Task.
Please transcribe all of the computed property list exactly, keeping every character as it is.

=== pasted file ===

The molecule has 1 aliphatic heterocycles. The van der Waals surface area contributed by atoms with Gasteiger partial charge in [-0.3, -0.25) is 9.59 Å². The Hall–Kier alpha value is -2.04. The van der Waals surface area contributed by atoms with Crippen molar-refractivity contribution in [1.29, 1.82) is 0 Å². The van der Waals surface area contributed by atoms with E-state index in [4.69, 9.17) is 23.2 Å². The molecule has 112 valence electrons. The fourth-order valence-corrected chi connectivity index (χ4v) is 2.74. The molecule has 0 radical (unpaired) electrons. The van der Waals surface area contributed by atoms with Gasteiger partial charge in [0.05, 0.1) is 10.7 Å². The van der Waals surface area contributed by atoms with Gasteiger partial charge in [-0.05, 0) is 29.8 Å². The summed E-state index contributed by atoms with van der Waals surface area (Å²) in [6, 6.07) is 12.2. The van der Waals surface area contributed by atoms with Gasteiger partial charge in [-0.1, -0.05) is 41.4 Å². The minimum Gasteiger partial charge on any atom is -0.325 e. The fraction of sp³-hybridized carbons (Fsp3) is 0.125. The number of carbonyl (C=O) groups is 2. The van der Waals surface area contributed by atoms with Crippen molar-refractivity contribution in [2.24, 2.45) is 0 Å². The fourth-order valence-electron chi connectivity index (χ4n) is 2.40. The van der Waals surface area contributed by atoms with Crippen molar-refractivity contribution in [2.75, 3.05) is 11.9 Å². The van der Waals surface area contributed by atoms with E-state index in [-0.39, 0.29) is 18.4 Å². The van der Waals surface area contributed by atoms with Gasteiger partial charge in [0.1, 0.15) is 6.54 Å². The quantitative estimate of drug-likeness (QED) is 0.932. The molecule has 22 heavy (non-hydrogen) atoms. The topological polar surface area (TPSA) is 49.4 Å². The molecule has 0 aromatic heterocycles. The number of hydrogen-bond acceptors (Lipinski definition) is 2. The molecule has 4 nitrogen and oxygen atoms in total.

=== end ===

The molecule has 1 aliphatic heterocycles. The van der Waals surface area contributed by atoms with Gasteiger partial charge in [-0.3, -0.25) is 9.59 Å². The Hall–Kier alpha value is -2.04. The van der Waals surface area contributed by atoms with Crippen molar-refractivity contribution in [1.29, 1.82) is 0 Å². The van der Waals surface area contributed by atoms with E-state index in [4.69, 9.17) is 23.2 Å². The molecule has 112 valence electrons. The fourth-order valence-corrected chi connectivity index (χ4v) is 2.74. The molecule has 0 radical (unpaired) electrons. The van der Waals surface area contributed by atoms with Gasteiger partial charge in [0.05, 0.1) is 10.7 Å². The van der Waals surface area contributed by atoms with Gasteiger partial charge in [-0.05, 0) is 29.8 Å². The summed E-state index contributed by atoms with van der Waals surface area (Å²) in [6, 6.07) is 12.2. The van der Waals surface area contributed by atoms with Gasteiger partial charge in [-0.1, -0.05) is 41.4 Å². The minimum Gasteiger partial charge on any atom is -0.325 e. The fraction of sp³-hybridized carbons (Fsp3) is 0.125. The number of carbonyl (C=O) groups is 2. The van der Waals surface area contributed by atoms with Crippen molar-refractivity contribution in [2.24, 2.45) is 0 Å². The fourth-order valence-electron chi connectivity index (χ4n) is 2.40. The van der Waals surface area contributed by atoms with Crippen molar-refractivity contribution in [2.75, 3.05) is 11.9 Å². The van der Waals surface area contributed by atoms with E-state index in [-0.39, 0.29) is 18.4 Å². The van der Waals surface area contributed by atoms with Gasteiger partial charge in [0.1, 0.15) is 6.54 Å². The quantitative estimate of drug-likeness (QED) is 0.932. The molecule has 22 heavy (non-hydrogen) atoms. The topological polar surface area (TPSA) is 49.4 Å². The molecule has 0 aromatic heterocycles. The number of hydrogen-bond acceptors (Lipinski definition) is 2. The molecule has 4 nitrogen and oxygen atoms in total.